First, we have taken the top off of the corn crop, I continue to suggest 125 million to 250 million bushels. This will keep the crop from getting bigger as we go into the winter.

Second, the tone of the outside markets has changed. Back in August and September the attitude was the economic growth was going to be slow and deflationary pressure was persisting. With the Fed’s strong statement that they supported keeping interest rates at historically low levels its given rise to concern about building inflation. Dovetail this with talk by the Obama administration that a weak dollar would not be fought, along with an attitude that a lot of stimulus money is yet to be released, sets the stage many believe for a 2008 price event when crude oil exploded above $100 and corn and beans were pulled up along the way.

The third thing that’s really adding to the bulls’ confidence is the continued rain and slow harvest conditions. Essentially, the cash market is not being over run with inventory.

So in light of this shift in the fundamental supply/demand situation for corn and beans the technical action has been able to take out critical overhead resistance levels and trigger aggressive short covering due to margin call pressure.

Can we go higher? This is the big question for clients who have unpriced inventory or have hedges in place and is also a serious question for the end user who has not priced inventory.   

A modest correction is still better than a 60/40 chance for December corn in the last of October and first of November simply because we still have the lion's share of the crop to harvest but the ability to move December corn below $3.50 and November beans below $9.25 will be very difficult now with the growing inflationary attitude. 

For the market to move lower now, you will need the dollar to close above 78, gold below $1,000 and the T-Note below 117, if they do it more than likely it will be considered by the big money as simply a short term correction in an overall bull move up into 2010. 
In summary: As sellers we have fought the good fight. If the market is making new highs in corn and beans next week we must start looking to convert futures positions to cash sales or long puts to reduce margin call exposure so we can live to fight another day.

Send your comments to bob@utterbackmarketing.com.

BEFORE TRADING, ONE SHOULD BE AWARE THAT WITH POTENTIAL PROFITS THERE IS ALSO POTENTIAL FOR LOSSES, WHICH MAY BE VERY LARGE. YOU SHOULD READ THE “RISK DISCLOSURE STATEMENT” AND “OPTION DISCLOSURE STATEMENT” AND SHOULD UNDERSTAND THE RISKS BEFORE TRADING. COMMODITY TRADING MAY NOT BE SUITABLE FOR RECIPIENTS OF THIS PUBLICATION. THOSE ACTING ON THIS INFORMATION ARE RESPONSIBLE FOR THEIR OWN ACTIONS. ALTHOUGH EVERY REASONABLE ATTEMPT HAS BEEN MADE TO ENSURE THE ACCURACY OF THE INFORMATION PROVIDED, UTTERBACK MARKETING SERVICES INC. ASSUMES NO RESPONSIBILITY FOR ANY ERRORS OR OMISSIONS. ANY REPUBLICATION OR OTHER USE OF THIS INFORMATION AND THOUGHTS EXPRESSED HEREIN WITHOUT THE WRITTEN PERMISSION OF UTTERBACK MARKETING SERVICES INC. IS STRICTLY PROHIBITED. COPYRIGHT UTTERBACK MARKETING SERVICES INC. 2009.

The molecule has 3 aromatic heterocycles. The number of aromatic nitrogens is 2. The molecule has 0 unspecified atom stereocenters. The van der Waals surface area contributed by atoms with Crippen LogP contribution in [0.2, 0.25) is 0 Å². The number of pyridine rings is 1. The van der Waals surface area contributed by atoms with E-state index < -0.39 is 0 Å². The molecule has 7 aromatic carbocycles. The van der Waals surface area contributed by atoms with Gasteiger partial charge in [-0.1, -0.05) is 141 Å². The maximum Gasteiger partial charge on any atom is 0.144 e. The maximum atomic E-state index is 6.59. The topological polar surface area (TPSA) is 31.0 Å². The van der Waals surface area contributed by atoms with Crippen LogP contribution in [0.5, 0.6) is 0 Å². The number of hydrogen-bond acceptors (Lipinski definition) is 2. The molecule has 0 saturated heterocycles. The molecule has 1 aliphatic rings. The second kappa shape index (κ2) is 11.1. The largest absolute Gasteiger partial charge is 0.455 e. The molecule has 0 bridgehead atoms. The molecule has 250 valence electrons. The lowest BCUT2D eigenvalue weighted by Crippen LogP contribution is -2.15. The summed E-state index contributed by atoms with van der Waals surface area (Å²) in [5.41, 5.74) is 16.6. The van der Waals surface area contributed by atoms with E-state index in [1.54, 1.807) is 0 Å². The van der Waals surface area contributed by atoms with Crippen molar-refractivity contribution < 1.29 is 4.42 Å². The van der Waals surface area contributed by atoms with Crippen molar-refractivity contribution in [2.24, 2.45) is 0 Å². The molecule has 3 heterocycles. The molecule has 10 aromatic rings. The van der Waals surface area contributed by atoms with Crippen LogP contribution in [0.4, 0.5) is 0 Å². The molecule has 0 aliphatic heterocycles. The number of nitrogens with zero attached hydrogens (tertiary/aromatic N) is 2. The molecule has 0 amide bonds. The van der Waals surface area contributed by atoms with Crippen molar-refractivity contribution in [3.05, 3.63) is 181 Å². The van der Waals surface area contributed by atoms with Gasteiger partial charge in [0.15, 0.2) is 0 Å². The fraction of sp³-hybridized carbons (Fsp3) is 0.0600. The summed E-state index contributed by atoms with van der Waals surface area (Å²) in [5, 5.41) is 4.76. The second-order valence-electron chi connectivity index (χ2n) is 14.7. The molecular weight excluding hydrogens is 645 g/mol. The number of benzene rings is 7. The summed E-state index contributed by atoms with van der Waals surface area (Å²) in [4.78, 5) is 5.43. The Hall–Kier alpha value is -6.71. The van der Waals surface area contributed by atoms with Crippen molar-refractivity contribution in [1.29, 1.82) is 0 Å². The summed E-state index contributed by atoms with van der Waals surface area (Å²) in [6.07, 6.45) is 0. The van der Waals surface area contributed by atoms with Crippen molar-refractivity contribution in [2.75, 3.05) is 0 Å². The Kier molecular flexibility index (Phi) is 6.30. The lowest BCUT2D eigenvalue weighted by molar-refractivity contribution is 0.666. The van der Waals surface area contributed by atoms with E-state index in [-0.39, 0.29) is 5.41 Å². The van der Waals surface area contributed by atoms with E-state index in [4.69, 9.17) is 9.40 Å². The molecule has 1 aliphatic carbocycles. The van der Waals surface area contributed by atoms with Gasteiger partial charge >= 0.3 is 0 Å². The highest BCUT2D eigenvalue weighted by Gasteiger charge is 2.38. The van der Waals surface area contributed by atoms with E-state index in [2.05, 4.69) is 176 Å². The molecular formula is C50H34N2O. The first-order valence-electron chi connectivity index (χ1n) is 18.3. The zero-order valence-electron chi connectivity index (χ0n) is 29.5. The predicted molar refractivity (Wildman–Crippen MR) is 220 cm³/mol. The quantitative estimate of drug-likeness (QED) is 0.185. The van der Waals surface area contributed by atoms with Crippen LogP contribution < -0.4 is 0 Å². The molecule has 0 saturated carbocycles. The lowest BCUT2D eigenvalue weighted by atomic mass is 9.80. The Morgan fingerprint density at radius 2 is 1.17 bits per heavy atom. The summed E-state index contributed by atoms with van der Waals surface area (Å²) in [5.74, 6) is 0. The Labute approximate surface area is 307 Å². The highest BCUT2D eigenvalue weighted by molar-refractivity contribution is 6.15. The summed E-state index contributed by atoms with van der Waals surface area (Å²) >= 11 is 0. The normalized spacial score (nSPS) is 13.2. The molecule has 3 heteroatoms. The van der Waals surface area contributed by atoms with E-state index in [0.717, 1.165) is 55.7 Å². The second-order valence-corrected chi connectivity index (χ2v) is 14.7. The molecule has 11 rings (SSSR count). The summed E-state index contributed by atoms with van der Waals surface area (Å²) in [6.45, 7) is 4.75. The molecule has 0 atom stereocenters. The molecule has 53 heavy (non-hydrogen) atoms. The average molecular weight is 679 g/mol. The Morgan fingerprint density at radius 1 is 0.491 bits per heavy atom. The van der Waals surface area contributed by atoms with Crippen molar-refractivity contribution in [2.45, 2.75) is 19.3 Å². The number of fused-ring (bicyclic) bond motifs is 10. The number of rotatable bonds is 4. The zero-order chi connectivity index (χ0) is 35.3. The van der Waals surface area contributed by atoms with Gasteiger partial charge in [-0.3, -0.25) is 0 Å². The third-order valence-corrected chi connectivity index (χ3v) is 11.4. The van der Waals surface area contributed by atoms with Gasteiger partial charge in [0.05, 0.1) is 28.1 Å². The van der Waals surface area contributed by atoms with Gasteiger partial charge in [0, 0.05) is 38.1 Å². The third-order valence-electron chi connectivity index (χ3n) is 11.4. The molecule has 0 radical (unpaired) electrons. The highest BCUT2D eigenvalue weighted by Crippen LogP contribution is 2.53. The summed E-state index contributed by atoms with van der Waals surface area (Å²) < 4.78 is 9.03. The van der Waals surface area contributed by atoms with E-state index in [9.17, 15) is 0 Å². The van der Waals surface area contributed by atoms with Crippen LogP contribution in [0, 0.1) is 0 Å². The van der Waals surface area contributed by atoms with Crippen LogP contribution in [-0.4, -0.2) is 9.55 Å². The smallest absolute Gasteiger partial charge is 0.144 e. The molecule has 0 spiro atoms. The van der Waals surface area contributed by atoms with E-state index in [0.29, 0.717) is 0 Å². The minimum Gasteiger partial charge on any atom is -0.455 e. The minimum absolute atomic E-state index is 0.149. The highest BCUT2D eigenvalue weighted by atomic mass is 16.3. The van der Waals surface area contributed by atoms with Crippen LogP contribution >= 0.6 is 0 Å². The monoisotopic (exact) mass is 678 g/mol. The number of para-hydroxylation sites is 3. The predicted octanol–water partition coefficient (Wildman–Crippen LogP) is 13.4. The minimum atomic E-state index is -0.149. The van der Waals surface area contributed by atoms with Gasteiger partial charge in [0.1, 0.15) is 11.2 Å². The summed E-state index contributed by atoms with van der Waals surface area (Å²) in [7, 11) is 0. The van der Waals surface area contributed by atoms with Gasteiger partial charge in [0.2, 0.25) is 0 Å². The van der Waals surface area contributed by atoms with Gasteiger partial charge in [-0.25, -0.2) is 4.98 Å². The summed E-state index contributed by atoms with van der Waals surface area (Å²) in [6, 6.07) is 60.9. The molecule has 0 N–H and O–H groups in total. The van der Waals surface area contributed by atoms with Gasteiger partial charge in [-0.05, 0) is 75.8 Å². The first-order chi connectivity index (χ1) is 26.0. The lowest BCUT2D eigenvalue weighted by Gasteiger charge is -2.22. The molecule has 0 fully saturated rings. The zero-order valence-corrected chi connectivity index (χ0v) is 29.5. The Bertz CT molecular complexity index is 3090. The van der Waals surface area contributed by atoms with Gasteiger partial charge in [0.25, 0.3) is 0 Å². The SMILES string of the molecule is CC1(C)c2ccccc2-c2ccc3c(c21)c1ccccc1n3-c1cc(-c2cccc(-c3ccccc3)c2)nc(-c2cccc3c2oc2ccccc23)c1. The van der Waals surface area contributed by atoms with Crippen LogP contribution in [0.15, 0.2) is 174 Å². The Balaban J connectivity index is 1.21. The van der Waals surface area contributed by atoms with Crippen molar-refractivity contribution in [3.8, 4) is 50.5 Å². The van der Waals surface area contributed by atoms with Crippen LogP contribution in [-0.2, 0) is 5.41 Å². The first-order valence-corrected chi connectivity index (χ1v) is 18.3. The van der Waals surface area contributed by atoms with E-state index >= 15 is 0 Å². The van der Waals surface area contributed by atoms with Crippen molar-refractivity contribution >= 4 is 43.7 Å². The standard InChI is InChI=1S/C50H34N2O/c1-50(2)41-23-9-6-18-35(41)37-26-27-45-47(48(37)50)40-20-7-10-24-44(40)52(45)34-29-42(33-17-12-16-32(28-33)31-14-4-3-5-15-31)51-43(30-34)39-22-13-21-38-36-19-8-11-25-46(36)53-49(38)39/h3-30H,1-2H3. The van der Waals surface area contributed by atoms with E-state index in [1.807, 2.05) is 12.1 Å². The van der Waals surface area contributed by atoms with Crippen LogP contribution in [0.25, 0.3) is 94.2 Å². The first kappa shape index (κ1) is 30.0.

Flip of a Coin if We Go 25 cents Higher or 40 cents Lower

Oct 09, 2009
Today the USDA Supply and Demand Report came out and this is when the USDA tells us what they believe is being produced and used. As always there are some surprises. First, in regards to beans, the USDA did not reflect the great yields that we’ve heard coming in on early beans. This allowed the bulls to push the market after a lower opening. We however strongly believe the beans yields will be adjusted up in the November report. This rally is an excellent opportunity for any clients who have cash beans to sell of the combine next week.

November beans, with Friday’s close 5 days up, is testing overhead resistance. The market will have to find solid fundamental support to move significantly higher Monday. Please note a close in November beans above $9.75 will trigger stops for a retest of the $10.25 price level. If this is going to happen we would expect it early rather than later in the week.

As for corn, the overall report was neutral. The bullish surprise was the fact harvested acreage was reduced by 700,000 acres. While USDA takes away, it also gave the bears something in that it push corn yields to a record 164.1 bu. per acre. There was some minor adjustment in demand with feed and residual usage being increased, go figure. Now I’m not saying USDA is trying to bias prices up in October but this report does help to reduce the government’s exposure on insurance payments. Carryover was increased slightly to 1.672 million bushels. The overall tone is the upcoming frost could take 150 million to 300 million bushels out of corn production. This coupled with the attitude that a wet fall could lead to crop loss or at least no significant harvest pressure has all lead to the belief that upside risk is still present.
The corn charts right now are suggesting the market is entering an overbought status. This implies the market is going to need daily positive fundamental reinforcement to move higher.  If you are short, you don’t want the December 2009 market closing above $3.75. If it does, your immediate risk would be $4.05.  Equally, if you are long, a market close below $3.55 is very dangerous and a close below $3.50 should trigger an adjustment of your position.